Joe did a recent tour of Mount Vernon’s track. Here’s my travelogue of the Edgemont High School track.

Training: Aug 21-27

Just a quickie post, and one without a visual of the week’s training. My training log is on Jonathan’s computer, which is two states to the east in a house that has no power, thanks to Hurricane Irene.

It was a nothing week for training anyway. I probably ran in the neighborhood of 20 miles if I was lucky. Since I tweaked my left hamstring last week and had a 5K race planned for this Saturday, it seemed stupid to do anything to aggravate said hamstring. I also had to travel out of town for work on Thursday and Friday and there was no time to run during those two days.That was fine since my hamstring was still bugging me. So I slathered on Voltaren and hoped for the best.

On late day Friday the Percy Sutton 5K got canceled due to all city permitted events getting thrown out due to the impending hurricane, making the decision not to race it very easy (since it was made for me!). Instead, I snuck in 4 easy miles in withering humidity before meeting up with fellow bloggers Amy and TK for a sojourn in the Poconos, a much-anticipated trip.

Today I’m slightly hung over (big surprise there) but sporting very fresh legs. Assuming I’m less hung over tomorrow, I’ll attempt a longer run. Or not. I have a slight case of the fuck its this week. That’s not such a terrible thing.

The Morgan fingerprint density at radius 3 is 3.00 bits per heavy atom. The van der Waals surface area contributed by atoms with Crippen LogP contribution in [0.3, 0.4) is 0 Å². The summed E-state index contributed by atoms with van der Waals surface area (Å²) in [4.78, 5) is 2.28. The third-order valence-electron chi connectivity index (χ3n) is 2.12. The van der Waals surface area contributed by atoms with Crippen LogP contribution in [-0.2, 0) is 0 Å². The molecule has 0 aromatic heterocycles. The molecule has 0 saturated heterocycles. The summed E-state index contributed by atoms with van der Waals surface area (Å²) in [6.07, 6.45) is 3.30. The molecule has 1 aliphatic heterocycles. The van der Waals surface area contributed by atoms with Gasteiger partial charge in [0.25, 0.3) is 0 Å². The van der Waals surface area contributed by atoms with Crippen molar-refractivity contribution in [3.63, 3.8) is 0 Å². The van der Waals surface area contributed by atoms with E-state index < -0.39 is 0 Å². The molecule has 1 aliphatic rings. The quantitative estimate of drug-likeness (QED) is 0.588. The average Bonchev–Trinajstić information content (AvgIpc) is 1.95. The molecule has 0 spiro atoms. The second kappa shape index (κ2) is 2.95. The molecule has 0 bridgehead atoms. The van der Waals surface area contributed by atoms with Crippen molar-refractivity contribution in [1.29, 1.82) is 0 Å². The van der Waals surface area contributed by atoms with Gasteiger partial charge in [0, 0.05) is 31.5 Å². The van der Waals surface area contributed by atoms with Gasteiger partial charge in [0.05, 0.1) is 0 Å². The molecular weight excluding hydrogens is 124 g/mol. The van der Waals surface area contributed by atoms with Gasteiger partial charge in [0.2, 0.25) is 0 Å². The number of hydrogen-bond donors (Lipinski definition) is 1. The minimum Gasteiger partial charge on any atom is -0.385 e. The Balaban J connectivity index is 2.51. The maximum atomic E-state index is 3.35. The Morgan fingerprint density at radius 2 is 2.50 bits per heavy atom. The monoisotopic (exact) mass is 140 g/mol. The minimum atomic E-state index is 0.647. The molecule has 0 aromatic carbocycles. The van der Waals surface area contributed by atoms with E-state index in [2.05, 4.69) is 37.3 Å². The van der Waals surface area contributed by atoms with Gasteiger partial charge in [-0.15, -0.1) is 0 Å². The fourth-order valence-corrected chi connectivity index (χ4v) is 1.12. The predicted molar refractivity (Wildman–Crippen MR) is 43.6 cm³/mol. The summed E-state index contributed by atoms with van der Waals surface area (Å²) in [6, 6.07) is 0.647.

Google Search Oddities

Oh, man. I hope I made someone happy today:

“weight reduction at 46 years of age”

Posts I wish I’d written

We’ve been told for years that there are two types of runners: “slow twitch” and “fast twitch.” But those are just references to muscle fibers. What about runners’ heads and attitudes? Blogger Cris of Well. I’m TRYING to run… theorizes that, once we move into the mental realm, there are actually three types of us runners. I agree with her observations. And I am desperately trying to evolve from Type 2 to Type 3 at the moment. Read the post here.

Google search oddities

“germam fuck legs”

What a coincidence — that’s what I’m making for dinner!

2010 was blogtastic

The stats helper monkeys at mulled over how this blog did in 2010, and here’s a high level summary of its overall blog health:

Healthy blog!

The Blog-Health-o-Meter™ reads Wow.

Crunchy numbers

Featured image

About 3 million people visit the Taj Mahal every year. This blog was viewed about 52,000 times in 2010. If it were the Taj Mahal, it would take about 6 days for that many people to see it.

In 2010, there were 205 new posts, growing the total archive of this blog to 713 posts. There were 184 pictures uploaded, taking up a total of 27mb. That’s about 4 pictures per week.

The busiest day of the year was December 17th with 2,238 views. The most popular post that day was The American Master: Khalid Khannouchi’s Second Last Chance.

Where did they come from?

The top referring sites in 2010 were,,,, and Google Reader.

Some visitors came searching, mostly for baby chipmunks, races like a girl, saucony kinvara review, raceslikeagirl, and girl chipmunks.

Attractions in 2010

These are the posts and pages that got the most views in 2010. The fascination with baby chipmunks continued.


The American Master: Khalid Khannouchi’s Second Last Chance December 2010
14 comments and 2 Likes on


Khannouchis to split as couple, remain intact as coach and athlete December 2010


A few minutes with Leo Manzano October 2010


Chipmunks galore May 2008


About October 2008

As of this morning I’m less than 1,500 page views away from hitting 100,000.